3. 2006 – UCI World Championships, Austria
4 & 5. 2007/08 – Zoar Road Race, Ohio

To the majority of cycling fans, The Devil is Didi Senft. He’s the crazy German guy who dresses in a devil suit and manages to get on TV during the Tour de France and other big races. He also smells really bad.

The other devil shows up at the Zoar Road Race, put on by the Stark Velo cycling team (this is from 2007):

Didi Senft may have spawned a few imitators, but none as charming as this kid. I know it brought a smile to my face each time we came by, no matter how much we were suffering (last year in the pouring rain, this year trying to keep the breakaway successful).

We should all be grateful that races like this can still happen. Good road racing courses seem to be disappearing. Ask anyone who’s tried to put on a road race, and you’ll hear about complaints from residents and hassles with the local governments. Anyone who’s willing to face that unpleasantness deserves a little appreciation. Hats off to the Stark Velo team for putting the race on. It’s a great road course.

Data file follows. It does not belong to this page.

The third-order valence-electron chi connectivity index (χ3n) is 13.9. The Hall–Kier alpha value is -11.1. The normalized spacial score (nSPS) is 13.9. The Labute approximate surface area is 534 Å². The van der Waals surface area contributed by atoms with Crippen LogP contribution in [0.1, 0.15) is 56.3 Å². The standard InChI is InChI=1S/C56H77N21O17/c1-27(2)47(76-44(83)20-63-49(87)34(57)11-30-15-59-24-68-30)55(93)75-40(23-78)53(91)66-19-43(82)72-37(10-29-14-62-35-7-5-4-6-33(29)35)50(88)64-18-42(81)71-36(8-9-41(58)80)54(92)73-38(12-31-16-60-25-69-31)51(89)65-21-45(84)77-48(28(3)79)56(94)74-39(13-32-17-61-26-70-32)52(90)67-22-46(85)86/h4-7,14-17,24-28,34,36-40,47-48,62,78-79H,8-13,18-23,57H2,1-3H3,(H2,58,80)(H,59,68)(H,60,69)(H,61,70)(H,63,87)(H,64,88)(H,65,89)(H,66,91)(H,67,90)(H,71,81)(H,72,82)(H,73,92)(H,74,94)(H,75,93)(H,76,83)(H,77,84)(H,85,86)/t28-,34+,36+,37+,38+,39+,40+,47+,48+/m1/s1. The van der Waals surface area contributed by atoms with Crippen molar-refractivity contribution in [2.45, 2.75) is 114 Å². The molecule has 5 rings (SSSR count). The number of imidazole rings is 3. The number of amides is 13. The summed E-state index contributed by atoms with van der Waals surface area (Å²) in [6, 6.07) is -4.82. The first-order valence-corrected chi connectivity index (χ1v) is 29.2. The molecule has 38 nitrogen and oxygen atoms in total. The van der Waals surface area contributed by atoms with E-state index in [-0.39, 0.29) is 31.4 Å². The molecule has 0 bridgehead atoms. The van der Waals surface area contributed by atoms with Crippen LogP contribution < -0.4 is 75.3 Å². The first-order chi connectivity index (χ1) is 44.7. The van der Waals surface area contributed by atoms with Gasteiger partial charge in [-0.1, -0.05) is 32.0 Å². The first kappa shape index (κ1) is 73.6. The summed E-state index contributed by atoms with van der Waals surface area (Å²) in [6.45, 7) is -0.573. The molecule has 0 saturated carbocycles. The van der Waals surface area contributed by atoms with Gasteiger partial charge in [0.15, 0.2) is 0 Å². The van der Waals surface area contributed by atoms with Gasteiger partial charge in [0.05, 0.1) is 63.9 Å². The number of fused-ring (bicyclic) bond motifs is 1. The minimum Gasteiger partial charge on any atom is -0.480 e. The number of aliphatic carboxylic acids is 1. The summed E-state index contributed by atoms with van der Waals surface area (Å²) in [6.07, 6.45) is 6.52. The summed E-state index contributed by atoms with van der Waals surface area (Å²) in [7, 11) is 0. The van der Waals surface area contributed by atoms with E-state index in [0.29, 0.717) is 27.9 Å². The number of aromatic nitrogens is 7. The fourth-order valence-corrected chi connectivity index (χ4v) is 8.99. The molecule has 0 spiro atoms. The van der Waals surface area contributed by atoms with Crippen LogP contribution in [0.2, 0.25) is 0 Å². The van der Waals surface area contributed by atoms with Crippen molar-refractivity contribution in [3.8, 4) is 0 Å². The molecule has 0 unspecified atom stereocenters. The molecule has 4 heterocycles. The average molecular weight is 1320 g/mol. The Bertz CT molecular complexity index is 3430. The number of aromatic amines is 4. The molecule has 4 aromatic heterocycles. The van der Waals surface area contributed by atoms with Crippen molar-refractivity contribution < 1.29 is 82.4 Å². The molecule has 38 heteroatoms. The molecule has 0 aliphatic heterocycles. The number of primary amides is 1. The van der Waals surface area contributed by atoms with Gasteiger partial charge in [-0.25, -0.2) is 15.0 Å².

We go to a lot of races where the only spectators are the racers changing clothes after their race. Then everyone gets in their cars and drives away.

At Zoar you’ve got the devil, people at the top of the climb cheering, people willing to hand water at the feed zone, Don Cernanek riding moto support. And you’ve got the Zoar Harvest Festival that is going on.

Something I noticed while racing in Germany 2 years ago (and in Italy several years before that): most of the local races were held in conjunction with some kind of festival. The Kenosha race at Superweek is like that too. There’s a different feeling to the race when you’ve got some kind of community event going on. And at the same time, it likely helps build support in community at large. Might it also preempt the annoyance at being inconvenienced by those damn cyclists?

The race itself? It worked out well. I suppose it’s easier to write about races that go well. Otherwise you’re mostly complaining. Tom Dominic (Spin) and I got away, earlier than I would have otherwise expected. It didn’t seem that the break would end up succeeding, but we put everything we had into it, and in the end it worked. I took the sprint for the win.

I think it helped having the devil running by us each lap.